Laboratory Science Technology Associate in occupational studies degree

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Overview

The laboratory science technology program, with its foundation of course sequences in chemistry, biology, and instrumental analysis, was developed primarily from an industry perspective to prepare students for employment as laboratory technicians. The program has several significant factors that set it apart, including the application of real-world analyses and a state-of-the-art instrumentation laboratory. Graduates are prepared to work in a broad range of fields, including chemical, biological, biotechnical, pharmaceutical, environmental, industrial, forensic, and food analysis. This program is available for qualified deaf and hard of hearing students. 

If you're interested in doing scientific analysis and lab work in chemical, biological, biotechnical, pharmaceutical, environmental, forensic, food or industrial fields, then the laboratory science technology program is for you. You will study in laboratory settings with experienced faculty and learn to use state-of-the-art laboratory equipment for scientific analysis. Our advanced, high-tech analytical instrumentation is equivalent to that used by scientists on the job. You get hands-on experience using this instrumentation daily.

The associate in occupational studies (AOS) degree in laboratory science technology, offered by RIT's National Technical Institute for the Deaf, is a career-focused degree program that leads to immediate entry into well-paying careers at the paraprofessional or technician level in municipal, public, private and industrial laboratories. Technicians are involved with the collection and preparation of samples and standards. They also perform instrumental, volumetric, gravimetric, and biological analyses. Additional job responsibilities may include the interpretation and reporting of experimental results and data.

Cooperative education

As a student in the laboratory science technology program, you will be required to complete a cooperative (co-op) work experience prior to graduation. You may schedule your co-op after completing your second-year academic requirements.

Industries


  • Biotech and Life Sciences

  • Chemical

  • Consumer Packaged Goods

  • Environmental Services

  • Food and Beverage

  • Manufacturing

  • Oil and Gas

  • Pharmaceuticals

Typical Job Titles

Laboratory Technician Quality Control Specialist
Assistant Research Development Scientist

Curriculum

Laboratory Science Technology, AOS degree, typical course sequence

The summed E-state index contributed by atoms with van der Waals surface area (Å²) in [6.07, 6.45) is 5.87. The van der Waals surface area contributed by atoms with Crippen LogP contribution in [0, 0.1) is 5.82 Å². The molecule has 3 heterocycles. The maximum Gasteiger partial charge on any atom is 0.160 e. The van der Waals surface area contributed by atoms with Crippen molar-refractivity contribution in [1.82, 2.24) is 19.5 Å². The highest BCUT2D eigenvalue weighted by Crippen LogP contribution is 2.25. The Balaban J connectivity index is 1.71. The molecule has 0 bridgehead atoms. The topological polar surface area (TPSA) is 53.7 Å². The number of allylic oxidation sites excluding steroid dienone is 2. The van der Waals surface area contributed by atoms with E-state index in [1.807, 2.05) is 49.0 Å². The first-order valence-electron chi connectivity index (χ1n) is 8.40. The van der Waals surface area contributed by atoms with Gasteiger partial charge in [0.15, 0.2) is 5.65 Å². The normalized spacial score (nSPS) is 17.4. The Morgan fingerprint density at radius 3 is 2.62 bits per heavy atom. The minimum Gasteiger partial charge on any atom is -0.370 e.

Course Sem. Cr. Hrs.
First Year
NCAR-010
Freshman Seminar
The course provides entering NTID students with opportunities to develop/enhance academic skills, personal awareness, and community involvement in order to maximize their college experience. Students have opportunities to explore and navigate the college environment, develop/reinforce academic skills and participate in service learning opportunities. Students are encouraged to establish meaningful connections with faculty, staff and peers. The course promotes the development of plans for ongoing growth and involvement in class and in the RIT/NTID and/or broader community. Students must pass this course to earn an associates degree.
0
NENG-212
Career English I
This is the first course in a two-course sequence. It is designed to develop reading, writing, grammar, and vocabulary skills that students need for AOS course work and for the work environment. The reading and writing components are thoroughly integrated with approximately equal time being devoted to each. Grammar and vocabulary are thoroughly integrated into the reading and writing components. Course content includes general and technical articles, memorandums, letters, electronic communication, directions, work-related forms, and short report.
3
NENG-213
Career English II
This is the second course in a two-course sequence. It is designed to advance and refine reading, writing, grammar, and vocabulary skills that students need for AOS course work and for the work environment. The reading and writing components are thoroughly integrated with approximately equal time being devoted to each. Grammar and vocabulary are thoroughly integrated into the reading and writing components. Course content includes general and technical articles, memorandums, letters, electronic communication, directions, work-related forms, and short reports.
3
NLST-120
Laboratory Tools
This course introduces students to the Laboratory Science Technology (LST) program's curriculum and the laboratory tools required for success in the program and as professionals in the laboratory science field. Topics will include an introduction to historical and current issues in the field, concepts of analytical testing, basic laboratory applications, fundamental technical skills used in the laboratory, laboratory safety, laboratory notebooks and information management, scientific reference and information sources, the identification and use of laboratory equipment, maintaining a laboratory environment, concepts of quality control, and the analytical process. Students begin to organize a Laboratory Science Technology portfolio.